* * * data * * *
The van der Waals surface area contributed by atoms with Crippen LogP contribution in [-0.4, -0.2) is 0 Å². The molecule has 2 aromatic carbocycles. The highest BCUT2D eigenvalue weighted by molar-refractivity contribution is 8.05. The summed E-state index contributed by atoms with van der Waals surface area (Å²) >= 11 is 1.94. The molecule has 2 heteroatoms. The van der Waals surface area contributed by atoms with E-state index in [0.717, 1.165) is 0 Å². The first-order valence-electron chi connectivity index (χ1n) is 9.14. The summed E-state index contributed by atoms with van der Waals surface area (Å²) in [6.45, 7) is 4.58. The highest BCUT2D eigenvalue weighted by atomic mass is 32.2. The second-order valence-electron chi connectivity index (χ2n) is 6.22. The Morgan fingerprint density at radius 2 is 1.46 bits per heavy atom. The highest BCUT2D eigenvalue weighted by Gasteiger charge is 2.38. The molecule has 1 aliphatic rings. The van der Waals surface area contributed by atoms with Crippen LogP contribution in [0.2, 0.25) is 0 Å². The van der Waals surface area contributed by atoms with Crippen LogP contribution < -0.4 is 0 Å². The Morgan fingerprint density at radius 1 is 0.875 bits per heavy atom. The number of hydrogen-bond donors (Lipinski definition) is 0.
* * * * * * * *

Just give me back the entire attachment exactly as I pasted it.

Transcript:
The van der Waals surface area contributed by atoms with Crippen LogP contribution in [-0.4, -0.2) is 0 Å². The molecule has 2 aromatic carbocycles. The highest BCUT2D eigenvalue weighted by molar-refractivity contribution is 8.05. The summed E-state index contributed by atoms with van der Waals surface area (Å²) >= 11 is 1.94. The molecule has 2 heteroatoms. The van der Waals surface area contributed by atoms with E-state index in [0.717, 1.165) is 0 Å². The first-order valence-electron chi connectivity index (χ1n) is 9.14. The summed E-state index contributed by atoms with van der Waals surface area (Å²) in [6.45, 7) is 4.58. The highest BCUT2D eigenvalue weighted by atomic mass is 32.2. The second-order valence-electron chi connectivity index (χ2n) is 6.22. The Morgan fingerprint density at radius 2 is 1.46 bits per heavy atom. The highest BCUT2D eigenvalue weighted by Gasteiger charge is 2.38. The molecule has 1 aliphatic rings. The van der Waals surface area contributed by atoms with Crippen LogP contribution in [0.2, 0.25) is 0 Å². The van der Waals surface area contributed by atoms with Crippen LogP contribution < -0.4 is 0 Å². The Morgan fingerprint density at radius 1 is 0.875 bits per heavy atom. The number of hydrogen-bond donors (Lipinski definition) is 0.